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06
Mar
2017
Similar to Ride-Sharing Apps, Doft Launches Service to Match Owner-Operators, Loads

Similar to Ride-Sharing Apps, Doft Launches Service to Match Owner-Operators, Loads

06 Mar 2017


Doft, a new solution aimed at helping America’s 400,000 or so freelance and owner-operator truckers find work, has officially launched nationwide.

Targeting a market worth $80 billion, Doft — which stands for “do freight transportation” — has set its sights on being the first Uber-like service for trucks.

Similar to ridesharing apps such as Uber and Lyft, Doft connects trucks and shippers within two minutes.

Although available across the U.S., many of Doft’s current drivers are based in California.

The platform removes freight brokers and dispatchers, instead taking a transparent transport service fee of $4.99 percent from each side.

This solves the dual problems of inefficiency and opaqueness which plague the industry and makes work better and more fulfilling for truck drivers who want to get out on the road, according to founder and CEO Dmitri Fedorchenko.

“We are going to become a huge, 21st century transportation company that will disrupt the whole logistics industry to make it more efficient,” Fedorchenko said. “And we won’t be staying on the ground, either. We want to save people and companies money and time, as well as helping the environment.”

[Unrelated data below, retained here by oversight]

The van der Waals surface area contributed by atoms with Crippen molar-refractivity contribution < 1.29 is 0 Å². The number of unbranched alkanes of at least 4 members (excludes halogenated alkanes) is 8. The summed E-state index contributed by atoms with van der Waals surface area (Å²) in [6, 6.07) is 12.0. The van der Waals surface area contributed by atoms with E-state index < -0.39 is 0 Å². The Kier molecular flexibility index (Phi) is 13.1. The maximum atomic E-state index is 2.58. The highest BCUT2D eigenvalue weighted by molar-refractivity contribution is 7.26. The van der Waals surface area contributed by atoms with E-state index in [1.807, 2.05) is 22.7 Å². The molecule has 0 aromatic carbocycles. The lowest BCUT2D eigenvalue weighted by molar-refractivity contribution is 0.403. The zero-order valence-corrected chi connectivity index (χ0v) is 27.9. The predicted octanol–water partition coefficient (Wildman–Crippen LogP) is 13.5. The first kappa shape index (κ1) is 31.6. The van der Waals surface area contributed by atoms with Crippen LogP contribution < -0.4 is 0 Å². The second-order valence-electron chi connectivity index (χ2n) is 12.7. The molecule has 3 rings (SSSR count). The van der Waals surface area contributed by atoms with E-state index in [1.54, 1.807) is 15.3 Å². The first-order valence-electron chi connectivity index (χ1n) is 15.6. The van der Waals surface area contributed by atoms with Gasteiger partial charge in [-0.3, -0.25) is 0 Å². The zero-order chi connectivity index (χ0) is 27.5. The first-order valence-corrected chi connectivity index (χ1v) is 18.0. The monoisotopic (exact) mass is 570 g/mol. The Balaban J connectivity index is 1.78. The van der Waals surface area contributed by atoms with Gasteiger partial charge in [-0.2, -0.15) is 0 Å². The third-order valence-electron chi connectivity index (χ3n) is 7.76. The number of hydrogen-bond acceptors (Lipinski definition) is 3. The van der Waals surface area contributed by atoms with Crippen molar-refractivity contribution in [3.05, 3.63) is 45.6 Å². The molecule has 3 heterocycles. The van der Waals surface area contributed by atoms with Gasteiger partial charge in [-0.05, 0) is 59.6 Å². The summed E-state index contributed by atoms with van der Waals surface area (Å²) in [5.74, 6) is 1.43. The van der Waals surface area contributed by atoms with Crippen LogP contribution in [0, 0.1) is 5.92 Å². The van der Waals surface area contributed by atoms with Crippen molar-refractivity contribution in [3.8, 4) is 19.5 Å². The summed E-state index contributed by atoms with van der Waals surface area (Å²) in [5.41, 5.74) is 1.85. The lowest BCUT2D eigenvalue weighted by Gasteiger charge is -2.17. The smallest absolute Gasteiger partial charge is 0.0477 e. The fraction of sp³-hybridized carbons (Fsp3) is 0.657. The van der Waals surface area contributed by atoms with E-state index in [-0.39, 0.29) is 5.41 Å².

Fedorchenko noted that in the United States there are roughly 3.6 million big rigs in operation, transporting more than 10 billion tons of freight (2015), representing 70.1 percent of total domestic tonnage shipped.

“Doft is looking out for freelance and owner-operator truck drivers, who account for some 400,000 of America’s truckers,” he said. “These dedicated drivers generate some $80 billion each year. All too often they are ignored in favor of larger haulage companies.”

 Fedorchenko said the major problem that Doft solves is that between 15-25 percent of the time, trucks are driving with no cargo.

Not only is this bad for the environment — this causes needless emissions — but it also means truckers are missing out on up to a quarter of their potential salary. Using “big data” resources, Doft aims to make it so truckers can remain loaded with freight both heading to and from any given destination.

Source: thetrucker


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